Latest from The Spokesman-Review
Idaho’s state parks system is looking for corporate sponsors for signs, brochures, group picnic shelters and the like, as part of its effort to make the parks system largely pay for itself, state Parks Director David Langhorst told lawmakers this morning. “We would hope to be able to acknowledge their donations on signage, printed materials and so forth,” Langhorst told the Joint Finance-Appropriations Committee during his budget presentation. “While this kind of activity isn’t prohibited in state code, it isn’t expressly allowed.” So at the suggestion of the Idaho Attorney General’s office, the parks department will be proposing legislation this year to specifically authorize such arrangements.
“We’ve got a goal for $20,000 the first year,” he said. Already, Airstream is working with the state to produce a 50th Anniversary Idaho State Parks-model trailer in the coming year; $500 from each sale would go to the department, and the trailer’s interior would be decorated in a theme tied to Idaho’s parks. “We’ve been trying to be creative,” Langhorst said. “There are many companies that really like parks, and they see some value in partnering with us.” You can read my full story here at spokesman.com.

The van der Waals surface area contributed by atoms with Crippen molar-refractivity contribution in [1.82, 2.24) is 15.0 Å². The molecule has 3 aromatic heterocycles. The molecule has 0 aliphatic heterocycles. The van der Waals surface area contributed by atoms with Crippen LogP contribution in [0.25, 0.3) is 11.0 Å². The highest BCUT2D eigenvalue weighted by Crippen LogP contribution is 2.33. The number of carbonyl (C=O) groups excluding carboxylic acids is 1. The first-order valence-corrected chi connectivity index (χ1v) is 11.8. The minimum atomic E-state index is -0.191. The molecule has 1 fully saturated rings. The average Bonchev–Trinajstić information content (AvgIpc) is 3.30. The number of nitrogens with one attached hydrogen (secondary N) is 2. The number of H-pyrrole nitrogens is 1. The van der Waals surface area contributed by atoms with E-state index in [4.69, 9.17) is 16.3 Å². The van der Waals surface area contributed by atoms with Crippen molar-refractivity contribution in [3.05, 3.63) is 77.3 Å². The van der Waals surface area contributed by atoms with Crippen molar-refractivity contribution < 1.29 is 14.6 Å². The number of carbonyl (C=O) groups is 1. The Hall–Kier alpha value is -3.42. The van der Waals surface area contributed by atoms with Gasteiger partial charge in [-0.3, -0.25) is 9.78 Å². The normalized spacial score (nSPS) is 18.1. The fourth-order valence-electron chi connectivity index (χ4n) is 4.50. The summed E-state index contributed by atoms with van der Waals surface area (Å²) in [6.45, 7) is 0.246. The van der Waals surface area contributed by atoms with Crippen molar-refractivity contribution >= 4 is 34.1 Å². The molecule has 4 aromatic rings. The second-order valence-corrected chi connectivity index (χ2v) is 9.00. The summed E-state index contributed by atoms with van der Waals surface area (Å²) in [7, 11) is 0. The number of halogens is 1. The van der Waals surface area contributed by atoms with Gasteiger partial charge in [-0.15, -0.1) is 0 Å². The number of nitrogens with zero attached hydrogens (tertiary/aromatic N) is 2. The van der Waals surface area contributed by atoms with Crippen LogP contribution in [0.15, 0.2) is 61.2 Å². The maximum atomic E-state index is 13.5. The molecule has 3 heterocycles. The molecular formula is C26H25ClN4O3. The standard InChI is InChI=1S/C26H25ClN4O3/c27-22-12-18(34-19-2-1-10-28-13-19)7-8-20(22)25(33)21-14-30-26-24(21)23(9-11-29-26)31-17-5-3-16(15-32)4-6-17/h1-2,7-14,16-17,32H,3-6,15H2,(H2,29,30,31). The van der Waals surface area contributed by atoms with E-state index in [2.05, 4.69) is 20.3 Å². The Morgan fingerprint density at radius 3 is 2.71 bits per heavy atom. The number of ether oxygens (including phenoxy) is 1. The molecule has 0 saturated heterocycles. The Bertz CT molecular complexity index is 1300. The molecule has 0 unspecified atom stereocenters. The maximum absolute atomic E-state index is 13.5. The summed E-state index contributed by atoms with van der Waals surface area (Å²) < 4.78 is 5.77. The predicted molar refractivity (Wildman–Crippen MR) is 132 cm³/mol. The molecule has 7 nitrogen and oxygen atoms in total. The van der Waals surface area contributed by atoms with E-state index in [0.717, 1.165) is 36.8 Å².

He pointed to precedents in public higher ed in Idaho, like Nike swooshes on college sports players’ uniforms and BSU’s Albertson Stadium and Taco Bell Arena. But Langhorst said the program would not include selling naming rights to Idaho’s 30 state parks. “The park names are pretty historic,” he said. He noted that in Montana, Subway has underwritten TV ads promoting state parks.